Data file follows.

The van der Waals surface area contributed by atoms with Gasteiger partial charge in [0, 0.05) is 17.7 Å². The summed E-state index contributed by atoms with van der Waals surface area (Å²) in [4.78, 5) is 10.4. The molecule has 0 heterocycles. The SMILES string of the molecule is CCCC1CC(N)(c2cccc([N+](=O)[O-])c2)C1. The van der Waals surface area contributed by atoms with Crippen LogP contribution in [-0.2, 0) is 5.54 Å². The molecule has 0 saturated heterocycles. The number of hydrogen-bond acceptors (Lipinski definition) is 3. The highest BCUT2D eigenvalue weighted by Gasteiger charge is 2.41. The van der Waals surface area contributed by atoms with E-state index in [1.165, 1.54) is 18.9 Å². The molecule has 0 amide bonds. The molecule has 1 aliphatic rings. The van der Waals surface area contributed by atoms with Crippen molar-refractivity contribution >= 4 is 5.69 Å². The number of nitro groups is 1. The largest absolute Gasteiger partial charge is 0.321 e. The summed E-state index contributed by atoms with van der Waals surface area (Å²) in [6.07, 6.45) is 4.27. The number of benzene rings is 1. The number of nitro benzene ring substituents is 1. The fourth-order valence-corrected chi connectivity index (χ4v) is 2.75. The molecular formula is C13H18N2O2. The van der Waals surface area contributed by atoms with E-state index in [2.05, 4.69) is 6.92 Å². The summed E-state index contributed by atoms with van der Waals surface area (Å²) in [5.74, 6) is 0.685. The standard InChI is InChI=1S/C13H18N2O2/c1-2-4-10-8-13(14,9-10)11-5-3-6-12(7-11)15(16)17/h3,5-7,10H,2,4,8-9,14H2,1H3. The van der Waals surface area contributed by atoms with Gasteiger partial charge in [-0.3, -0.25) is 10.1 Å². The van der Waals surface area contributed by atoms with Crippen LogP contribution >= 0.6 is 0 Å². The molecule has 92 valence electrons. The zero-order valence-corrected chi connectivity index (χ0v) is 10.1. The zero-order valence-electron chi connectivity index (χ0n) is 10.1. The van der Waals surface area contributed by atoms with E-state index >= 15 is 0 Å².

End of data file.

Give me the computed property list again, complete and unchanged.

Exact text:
The van der Waals surface area contributed by atoms with Gasteiger partial charge in [0, 0.05) is 17.7 Å². The summed E-state index contributed by atoms with van der Waals surface area (Å²) in [4.78, 5) is 10.4. The molecule has 0 heterocycles. The SMILES string of the molecule is CCCC1CC(N)(c2cccc([N+](=O)[O-])c2)C1. The van der Waals surface area contributed by atoms with Crippen LogP contribution in [-0.2, 0) is 5.54 Å². The molecule has 0 saturated heterocycles. The number of hydrogen-bond acceptors (Lipinski definition) is 3. The highest BCUT2D eigenvalue weighted by Gasteiger charge is 2.41. The van der Waals surface area contributed by atoms with E-state index in [1.165, 1.54) is 18.9 Å². The molecule has 0 amide bonds. The molecule has 1 aliphatic rings. The van der Waals surface area contributed by atoms with Crippen molar-refractivity contribution >= 4 is 5.69 Å². The number of nitro groups is 1. The largest absolute Gasteiger partial charge is 0.321 e. The summed E-state index contributed by atoms with van der Waals surface area (Å²) in [6.07, 6.45) is 4.27. The number of benzene rings is 1. The number of nitro benzene ring substituents is 1. The fourth-order valence-corrected chi connectivity index (χ4v) is 2.75. The molecular formula is C13H18N2O2. The van der Waals surface area contributed by atoms with E-state index in [2.05, 4.69) is 6.92 Å². The summed E-state index contributed by atoms with van der Waals surface area (Å²) in [5.74, 6) is 0.685. The standard InChI is InChI=1S/C13H18N2O2/c1-2-4-10-8-13(14,9-10)11-5-3-6-12(7-11)15(16)17/h3,5-7,10H,2,4,8-9,14H2,1H3. The van der Waals surface area contributed by atoms with Gasteiger partial charge in [-0.3, -0.25) is 10.1 Å². The van der Waals surface area contributed by atoms with Crippen LogP contribution >= 0.6 is 0 Å². The molecule has 92 valence electrons. The zero-order valence-corrected chi connectivity index (χ0v) is 10.1. The zero-order valence-electron chi connectivity index (χ0n) is 10.1. The van der Waals surface area contributed by atoms with E-state index >= 15 is 0 Å².